Loss of SUFU function in familial multiple meningioma

Am J Hum Genet. 2012 Sep 7;91(3):520-6. doi: 10.1016/j.ajhg.2012.07.015.


Meningiomas are the most common primary tumors of the CNS and account for up to 30% of all CNS tumors. An increased risk of meningiomas has been associated with certain tumor-susceptibility syndromes, especially neurofibromatosis type II, but no gene defects predisposing to isolated familial meningiomas have thus far been identified. Here, we report on a family of five meningioma-affected siblings, four of whom have multiple tumors. No NF2 mutations were identified in the germline or tumors. We combined genome-wide linkage analysis and exome sequencing, and we identified in suppressor of fused homolog (Drosophila), SUFU, a c.367C>T (p.Arg123Cys) mutation segregating with the meningiomas in the family. The variation was not present in healthy controls, and all seven meningiomas analyzed displayed loss of the wild-type allele according to the classic two-hit model for tumor-suppressor genes. In silico modeling predicted the variant to affect the tertiary structure of the protein, and functional analyses showed that the activity of the altered SUFU was significantly reduced and therefore led to dysregulated hedgehog (Hh) signaling. SUFU is a known tumor-suppressor gene previously associated with childhood medulloblastoma predisposition. Our genetic and functional analyses indicate that germline mutations in SUFU also predispose to meningiomas, particularly to multiple meningiomas. It is possible that other genic mutations resulting in aberrant activation of the Hh pathway might underlie meningioma predisposition in families with an unknown etiology.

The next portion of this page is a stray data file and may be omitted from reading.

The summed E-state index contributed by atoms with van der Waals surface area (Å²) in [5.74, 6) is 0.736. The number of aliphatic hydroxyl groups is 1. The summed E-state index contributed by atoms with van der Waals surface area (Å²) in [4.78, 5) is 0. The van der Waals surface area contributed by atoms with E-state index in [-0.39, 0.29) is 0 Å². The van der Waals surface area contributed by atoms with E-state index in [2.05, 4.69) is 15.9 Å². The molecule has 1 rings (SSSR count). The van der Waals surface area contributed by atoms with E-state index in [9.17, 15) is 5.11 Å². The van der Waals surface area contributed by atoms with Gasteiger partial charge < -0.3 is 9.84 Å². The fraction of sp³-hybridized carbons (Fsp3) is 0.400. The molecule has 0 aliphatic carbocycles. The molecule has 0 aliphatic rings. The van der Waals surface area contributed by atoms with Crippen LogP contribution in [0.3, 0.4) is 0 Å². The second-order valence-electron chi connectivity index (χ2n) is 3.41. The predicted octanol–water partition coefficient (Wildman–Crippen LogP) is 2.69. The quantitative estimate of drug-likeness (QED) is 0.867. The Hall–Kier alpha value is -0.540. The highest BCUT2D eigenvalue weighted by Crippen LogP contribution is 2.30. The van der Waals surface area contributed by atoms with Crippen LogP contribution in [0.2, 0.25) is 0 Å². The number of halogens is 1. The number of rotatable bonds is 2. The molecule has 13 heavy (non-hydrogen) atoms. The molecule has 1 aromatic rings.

Publication types

  • Research Support, Non-U.S. Gov't

MeSH terms

  • Adult
  • Aged
  • Female
  • Genes, Neurofibromatosis 2
  • Humans
  • Male
  • Meningeal Neoplasms / genetics
  • Meningioma / genetics
  • Middle Aged
  • Models, Molecular
  • Mutation
  • Pedigree
  • Repressor Proteins / genetics*


  • Repressor Proteins
  • SUFU protein, human